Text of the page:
Also for alcohol use, a misleading term often encountered is alcohol use disorder, because this appears to be an associated disorder or condition. This terminology of “use disorder” was introduced into ICD-10-CM to align the classification with the DSM-5 clinical terminology, and it is carried throughout the psychoactive substance use block of Chapter 5.

Alcohol use disorders can be coded only IF the severity level is documented. These are mild, moderate and severe. Mild alcohol use disorder is coded to subcategory F10.1, alcohol abuse. The documentation should state either alcohol abuse or alcohol use disorder mild, in order to assign a code for alcohol abuse.

Alcohol use disorder moderate or severe is coded as alcohol dependence. In the ICD-10-CM classification, the inclusion terms under code F10.20, alcohol dependence, uncomplicated, are "alcohol use disorder, moderate" and "alcohol use disorder, severe". One of those two levels of severity should be documented along with the term "alcohol use disorder" to correctly code alcohol dependence. That term is not to be used to code "alcohol use" per the information above.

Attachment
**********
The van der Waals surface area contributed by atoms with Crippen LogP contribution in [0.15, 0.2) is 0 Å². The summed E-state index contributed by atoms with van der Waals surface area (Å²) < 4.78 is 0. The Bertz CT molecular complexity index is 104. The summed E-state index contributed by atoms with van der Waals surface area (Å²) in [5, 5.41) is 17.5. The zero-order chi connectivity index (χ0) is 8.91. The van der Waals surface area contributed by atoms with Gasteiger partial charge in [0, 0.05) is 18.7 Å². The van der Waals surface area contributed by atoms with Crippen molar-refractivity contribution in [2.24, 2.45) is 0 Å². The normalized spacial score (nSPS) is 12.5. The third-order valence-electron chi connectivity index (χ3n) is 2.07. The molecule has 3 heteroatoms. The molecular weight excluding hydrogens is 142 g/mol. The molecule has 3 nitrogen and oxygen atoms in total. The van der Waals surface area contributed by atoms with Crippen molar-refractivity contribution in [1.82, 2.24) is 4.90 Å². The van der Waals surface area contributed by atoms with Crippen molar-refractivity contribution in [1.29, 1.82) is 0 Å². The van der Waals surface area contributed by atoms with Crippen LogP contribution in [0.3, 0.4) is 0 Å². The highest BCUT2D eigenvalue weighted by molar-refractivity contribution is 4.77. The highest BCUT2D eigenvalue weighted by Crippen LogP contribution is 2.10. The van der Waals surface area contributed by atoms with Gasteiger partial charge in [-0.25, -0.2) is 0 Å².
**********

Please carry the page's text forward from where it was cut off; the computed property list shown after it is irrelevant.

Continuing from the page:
If multiple levels of use disorder are documented, only code the highest level. For example, if abuse (mild) and dependence (moderate or severe) are both documented, code only dependence.

As with all coding guidance, it must be applied with an accurate interpretation of the documentation. There may also be facility-specific coding policies to consider, but this is a great starting point for understanding the codes describing drug use.


Hobert Hampton, RHIT, CCS

Quality Assurance Analyst

“We recommend LexiCode without hesitation. For many years, LexiCode’s has provided high quality audit services to support our compliance program. The formal audit deliverables and reports far surpass any I have seen in the industry; they translate all of the audit data into meaningful and useful information. All other aspects of the audit process demonstrate a commitment to excellent customer service. We also love the annual coding education modules that LexiCode offers!”

Rachel C. Sherksnas, RHIA, VP Health Information Management
Post Acute Medical